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Larry Tuxbury
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This, along with another early Winning Moves game--the much maligned Priceless--is what got me into gaming. Simple, elegant rules. Good game.
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Caleb
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Yeah - sometimes simple, elegant rules do lead to a somewhat boring and pedestrian game. But in the case of Raj, there's just enough to think about that the rules facilitate the fun, rather than getting in the way. This is something of a lost art lately, with even Euro titles groaning under the weight of their own rules (see Agricola, Le Havre, etc.). There's something to be said for going back to a game that can literally be learned (the rules, if not the strategy) in under 5 minutes. I think I've taught the game in under 2 minutes both times I've played it recently.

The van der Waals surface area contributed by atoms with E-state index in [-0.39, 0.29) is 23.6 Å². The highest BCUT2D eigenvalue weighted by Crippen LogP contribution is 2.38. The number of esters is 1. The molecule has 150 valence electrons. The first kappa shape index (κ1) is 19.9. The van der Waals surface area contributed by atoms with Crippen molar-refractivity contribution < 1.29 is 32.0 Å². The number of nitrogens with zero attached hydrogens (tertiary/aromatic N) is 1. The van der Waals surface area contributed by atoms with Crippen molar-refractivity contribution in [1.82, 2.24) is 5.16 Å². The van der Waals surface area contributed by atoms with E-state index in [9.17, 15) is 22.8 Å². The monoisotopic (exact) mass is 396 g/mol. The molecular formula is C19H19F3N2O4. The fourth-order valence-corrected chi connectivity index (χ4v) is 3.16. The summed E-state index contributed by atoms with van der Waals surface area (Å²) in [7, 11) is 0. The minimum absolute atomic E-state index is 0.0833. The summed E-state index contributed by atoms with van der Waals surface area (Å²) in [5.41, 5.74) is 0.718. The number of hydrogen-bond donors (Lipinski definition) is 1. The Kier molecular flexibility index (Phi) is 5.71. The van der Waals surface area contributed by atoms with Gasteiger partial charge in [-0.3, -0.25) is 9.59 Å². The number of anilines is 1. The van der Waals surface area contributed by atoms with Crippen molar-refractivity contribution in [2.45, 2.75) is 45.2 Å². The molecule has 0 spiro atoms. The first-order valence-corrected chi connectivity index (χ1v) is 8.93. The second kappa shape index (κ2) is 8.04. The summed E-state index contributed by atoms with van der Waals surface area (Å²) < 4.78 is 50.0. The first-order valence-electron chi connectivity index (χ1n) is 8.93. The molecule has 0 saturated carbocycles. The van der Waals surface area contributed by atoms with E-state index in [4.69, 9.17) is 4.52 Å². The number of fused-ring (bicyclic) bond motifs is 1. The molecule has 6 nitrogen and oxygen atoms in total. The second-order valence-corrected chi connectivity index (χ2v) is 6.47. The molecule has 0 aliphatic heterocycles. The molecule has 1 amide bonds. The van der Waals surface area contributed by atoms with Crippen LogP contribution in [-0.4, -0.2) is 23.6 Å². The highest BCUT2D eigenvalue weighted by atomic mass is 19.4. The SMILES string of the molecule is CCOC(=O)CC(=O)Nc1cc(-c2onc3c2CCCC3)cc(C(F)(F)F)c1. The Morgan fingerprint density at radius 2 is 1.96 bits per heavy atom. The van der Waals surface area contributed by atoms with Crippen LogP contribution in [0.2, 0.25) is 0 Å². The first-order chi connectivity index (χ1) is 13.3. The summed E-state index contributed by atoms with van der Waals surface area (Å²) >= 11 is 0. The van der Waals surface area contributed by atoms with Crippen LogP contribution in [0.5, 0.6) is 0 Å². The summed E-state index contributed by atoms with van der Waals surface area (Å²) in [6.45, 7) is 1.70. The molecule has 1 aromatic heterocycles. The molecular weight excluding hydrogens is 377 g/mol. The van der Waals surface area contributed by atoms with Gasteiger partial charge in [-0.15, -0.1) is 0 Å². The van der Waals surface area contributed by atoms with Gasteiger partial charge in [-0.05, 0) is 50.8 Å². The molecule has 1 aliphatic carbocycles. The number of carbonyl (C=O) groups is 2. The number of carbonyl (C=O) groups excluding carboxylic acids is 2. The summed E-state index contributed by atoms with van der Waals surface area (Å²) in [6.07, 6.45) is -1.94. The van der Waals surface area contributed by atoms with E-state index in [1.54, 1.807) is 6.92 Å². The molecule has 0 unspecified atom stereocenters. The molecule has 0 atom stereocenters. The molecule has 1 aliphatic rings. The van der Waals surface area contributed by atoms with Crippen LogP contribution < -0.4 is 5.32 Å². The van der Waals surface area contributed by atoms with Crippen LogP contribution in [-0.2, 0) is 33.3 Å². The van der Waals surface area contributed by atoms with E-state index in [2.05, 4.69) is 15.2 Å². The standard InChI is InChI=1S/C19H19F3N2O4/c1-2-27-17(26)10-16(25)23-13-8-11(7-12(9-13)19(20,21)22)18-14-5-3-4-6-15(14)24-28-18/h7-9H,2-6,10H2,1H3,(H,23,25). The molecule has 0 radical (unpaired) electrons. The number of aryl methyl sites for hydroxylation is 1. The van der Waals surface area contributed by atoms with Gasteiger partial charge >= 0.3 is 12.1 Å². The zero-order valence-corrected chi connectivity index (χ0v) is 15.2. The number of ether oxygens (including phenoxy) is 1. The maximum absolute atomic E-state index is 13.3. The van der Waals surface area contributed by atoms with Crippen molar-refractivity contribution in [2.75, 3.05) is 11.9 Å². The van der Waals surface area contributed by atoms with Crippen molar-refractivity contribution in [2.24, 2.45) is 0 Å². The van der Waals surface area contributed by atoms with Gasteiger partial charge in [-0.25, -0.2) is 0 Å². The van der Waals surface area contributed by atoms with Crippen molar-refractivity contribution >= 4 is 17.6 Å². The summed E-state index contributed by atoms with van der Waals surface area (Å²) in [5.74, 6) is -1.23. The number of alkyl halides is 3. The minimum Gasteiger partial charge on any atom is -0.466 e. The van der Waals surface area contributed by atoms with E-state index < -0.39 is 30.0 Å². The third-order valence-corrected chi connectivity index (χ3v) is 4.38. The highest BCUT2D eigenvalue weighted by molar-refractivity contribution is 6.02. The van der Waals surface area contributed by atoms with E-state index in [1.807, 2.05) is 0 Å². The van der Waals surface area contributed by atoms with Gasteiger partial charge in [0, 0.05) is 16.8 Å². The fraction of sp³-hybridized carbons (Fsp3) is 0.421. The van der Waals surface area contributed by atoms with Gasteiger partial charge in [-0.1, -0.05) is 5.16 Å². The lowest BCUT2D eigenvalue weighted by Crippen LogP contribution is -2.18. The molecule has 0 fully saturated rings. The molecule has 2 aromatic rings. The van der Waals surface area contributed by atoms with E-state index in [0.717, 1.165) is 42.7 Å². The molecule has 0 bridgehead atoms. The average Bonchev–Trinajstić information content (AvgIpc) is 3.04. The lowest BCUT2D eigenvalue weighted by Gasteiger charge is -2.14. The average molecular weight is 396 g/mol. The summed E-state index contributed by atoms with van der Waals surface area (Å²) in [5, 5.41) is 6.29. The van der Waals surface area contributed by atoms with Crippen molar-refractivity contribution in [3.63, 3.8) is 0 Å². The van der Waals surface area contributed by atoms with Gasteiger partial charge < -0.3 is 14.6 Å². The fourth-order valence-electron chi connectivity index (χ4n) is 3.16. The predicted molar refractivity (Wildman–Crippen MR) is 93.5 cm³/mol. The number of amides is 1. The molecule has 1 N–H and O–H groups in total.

Honestly, I'm not sure any modern game designer can distill the essence of fun and interest down into as simple a package as Sid Sackson or Alex Randolph could. Knizia comes close sometimes, but often seems too clever for his own good (particularly when it comes to scoring). But I'm unaware of any other modern title that can truly be learned and played all in under a half hour, and yet is as varied, interesting, and fun as Raj (Knizia's Wildlife Safari is a good candidate though, along the same lines).

I'm not opposed to large, complex games (I love Britannia, and am a fan of Victory and some other Columbia titles, as well as Amun-Re on the Euro side), but I really like having the option to drop back on these simpler titles that belie interesting game play.